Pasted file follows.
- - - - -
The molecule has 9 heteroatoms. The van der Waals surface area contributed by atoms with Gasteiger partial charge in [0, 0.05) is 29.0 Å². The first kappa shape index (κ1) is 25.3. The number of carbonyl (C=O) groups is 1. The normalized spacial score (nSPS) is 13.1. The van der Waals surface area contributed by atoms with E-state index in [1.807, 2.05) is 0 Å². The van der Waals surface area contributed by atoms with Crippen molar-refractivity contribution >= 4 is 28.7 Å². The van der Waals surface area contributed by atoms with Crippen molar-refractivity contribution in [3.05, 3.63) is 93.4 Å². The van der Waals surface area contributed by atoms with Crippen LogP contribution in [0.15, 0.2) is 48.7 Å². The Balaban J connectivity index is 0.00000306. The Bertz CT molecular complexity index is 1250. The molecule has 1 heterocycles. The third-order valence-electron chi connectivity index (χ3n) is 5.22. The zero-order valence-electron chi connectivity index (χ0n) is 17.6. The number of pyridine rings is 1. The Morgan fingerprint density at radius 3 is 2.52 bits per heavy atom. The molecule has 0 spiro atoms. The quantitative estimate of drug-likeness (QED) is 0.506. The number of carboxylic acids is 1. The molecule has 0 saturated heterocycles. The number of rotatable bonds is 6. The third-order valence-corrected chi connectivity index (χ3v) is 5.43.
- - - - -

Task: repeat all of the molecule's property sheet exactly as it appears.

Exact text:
The molecule has 9 heteroatoms. The van der Waals surface area contributed by atoms with Gasteiger partial charge in [0, 0.05) is 29.0 Å². The first kappa shape index (κ1) is 25.3. The number of carbonyl (C=O) groups is 1. The normalized spacial score (nSPS) is 13.1. The van der Waals surface area contributed by atoms with E-state index in [1.807, 2.05) is 0 Å². The van der Waals surface area contributed by atoms with Crippen molar-refractivity contribution >= 4 is 28.7 Å². The van der Waals surface area contributed by atoms with Crippen molar-refractivity contribution in [3.05, 3.63) is 93.4 Å². The van der Waals surface area contributed by atoms with Crippen LogP contribution in [0.15, 0.2) is 48.7 Å². The Balaban J connectivity index is 0.00000306. The Bertz CT molecular complexity index is 1250. The molecule has 1 heterocycles. The third-order valence-electron chi connectivity index (χ3n) is 5.22. The zero-order valence-electron chi connectivity index (χ0n) is 17.6. The number of pyridine rings is 1. The Morgan fingerprint density at radius 3 is 2.52 bits per heavy atom. The molecule has 0 spiro atoms. The quantitative estimate of drug-likeness (QED) is 0.506. The number of carboxylic acids is 1. The molecule has 0 saturated heterocycles. The number of rotatable bonds is 6. The third-order valence-corrected chi connectivity index (χ3v) is 5.43.